Thursday, August 04, 2005

Food Prices and The Third World

Here I linked to various Brad Plumer writings in which it is argued that trade liberalization is overhyped as a benefit for the Third World, particularly in terms of reducing farm subsidies, because not only would it have only a small impact on world prices, but that that rise might well, on net, hurt poor countries because many of them are net importers of food, and so you'd see a net decrease in wealth coupled with a redistribution to rural areas (click through to find the academic studies). This would stand as a direct challenge to ideas argued for here and qualified here and here.

But this is true in a static sense, given prevailing prices. Given slightly higher prices, there would be more incentives to produce, and thus, over a not so long time, the countries might become self-feeding or net exporters; even if they don't export, you'd at least have higher domestic prices (which means that the experience of the WAEMU countries following the 1994 devaluation wouldn't apply here).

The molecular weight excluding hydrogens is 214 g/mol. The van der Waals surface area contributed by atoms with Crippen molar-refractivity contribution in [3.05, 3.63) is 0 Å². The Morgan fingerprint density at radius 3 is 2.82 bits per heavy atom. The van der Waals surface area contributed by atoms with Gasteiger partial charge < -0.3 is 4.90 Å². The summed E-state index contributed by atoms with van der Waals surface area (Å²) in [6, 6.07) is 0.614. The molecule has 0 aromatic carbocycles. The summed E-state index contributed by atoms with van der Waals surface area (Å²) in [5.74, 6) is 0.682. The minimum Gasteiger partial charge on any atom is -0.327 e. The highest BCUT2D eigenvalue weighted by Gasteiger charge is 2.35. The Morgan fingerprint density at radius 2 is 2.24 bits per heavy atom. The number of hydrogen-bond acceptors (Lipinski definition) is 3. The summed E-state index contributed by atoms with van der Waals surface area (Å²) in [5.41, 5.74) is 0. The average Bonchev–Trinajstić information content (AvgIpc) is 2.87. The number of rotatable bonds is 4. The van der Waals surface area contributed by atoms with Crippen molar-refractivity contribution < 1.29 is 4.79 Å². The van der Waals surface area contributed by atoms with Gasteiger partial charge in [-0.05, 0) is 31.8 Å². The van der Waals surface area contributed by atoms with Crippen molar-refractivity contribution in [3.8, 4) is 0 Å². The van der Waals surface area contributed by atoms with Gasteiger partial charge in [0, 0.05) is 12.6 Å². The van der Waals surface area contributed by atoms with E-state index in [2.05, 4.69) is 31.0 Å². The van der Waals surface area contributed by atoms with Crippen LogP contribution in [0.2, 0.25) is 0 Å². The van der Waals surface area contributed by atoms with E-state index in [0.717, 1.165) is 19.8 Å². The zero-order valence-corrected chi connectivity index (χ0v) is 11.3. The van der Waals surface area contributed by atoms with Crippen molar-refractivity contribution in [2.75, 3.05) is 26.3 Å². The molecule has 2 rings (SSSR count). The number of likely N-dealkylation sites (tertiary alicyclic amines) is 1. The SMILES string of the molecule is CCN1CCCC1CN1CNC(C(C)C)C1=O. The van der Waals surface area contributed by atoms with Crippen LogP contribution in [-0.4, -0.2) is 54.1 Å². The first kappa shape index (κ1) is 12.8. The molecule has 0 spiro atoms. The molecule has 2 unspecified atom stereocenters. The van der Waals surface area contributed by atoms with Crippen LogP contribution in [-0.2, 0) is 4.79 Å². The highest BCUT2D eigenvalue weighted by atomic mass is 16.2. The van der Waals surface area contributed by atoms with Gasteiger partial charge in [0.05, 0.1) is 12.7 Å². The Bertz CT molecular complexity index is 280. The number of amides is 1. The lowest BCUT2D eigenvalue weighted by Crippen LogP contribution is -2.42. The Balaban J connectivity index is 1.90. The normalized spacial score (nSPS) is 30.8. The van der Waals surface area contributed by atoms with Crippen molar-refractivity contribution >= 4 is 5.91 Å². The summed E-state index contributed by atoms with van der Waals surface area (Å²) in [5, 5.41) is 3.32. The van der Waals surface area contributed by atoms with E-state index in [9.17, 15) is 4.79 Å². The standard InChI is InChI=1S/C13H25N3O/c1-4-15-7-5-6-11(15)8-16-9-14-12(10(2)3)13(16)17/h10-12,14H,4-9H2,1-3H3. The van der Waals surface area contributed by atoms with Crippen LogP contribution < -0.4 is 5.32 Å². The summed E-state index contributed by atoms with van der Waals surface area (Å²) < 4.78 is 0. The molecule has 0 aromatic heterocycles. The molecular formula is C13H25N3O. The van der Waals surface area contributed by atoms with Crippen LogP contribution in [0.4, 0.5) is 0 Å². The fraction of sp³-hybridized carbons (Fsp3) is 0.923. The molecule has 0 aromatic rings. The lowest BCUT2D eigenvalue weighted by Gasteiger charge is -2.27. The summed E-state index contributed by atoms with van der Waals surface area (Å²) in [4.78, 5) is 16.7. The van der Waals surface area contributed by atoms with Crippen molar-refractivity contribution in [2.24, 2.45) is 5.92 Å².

The idea is that in economies where over half the workers are in agriculture and there is no money at the moment to invest in manufacturing (and thus no reason for farmers to move to the city), you could put in place conditions for farmers to accumulate a surplus that would allow them to invest in order to increase productivity. Perhaps with sufficient investment, farming could be dynamic and exciting and be an engine for growth -- or maybe not. Given that poverty is worse in rural areas, something that redistributes money to rural areas doesn't seem so bad.

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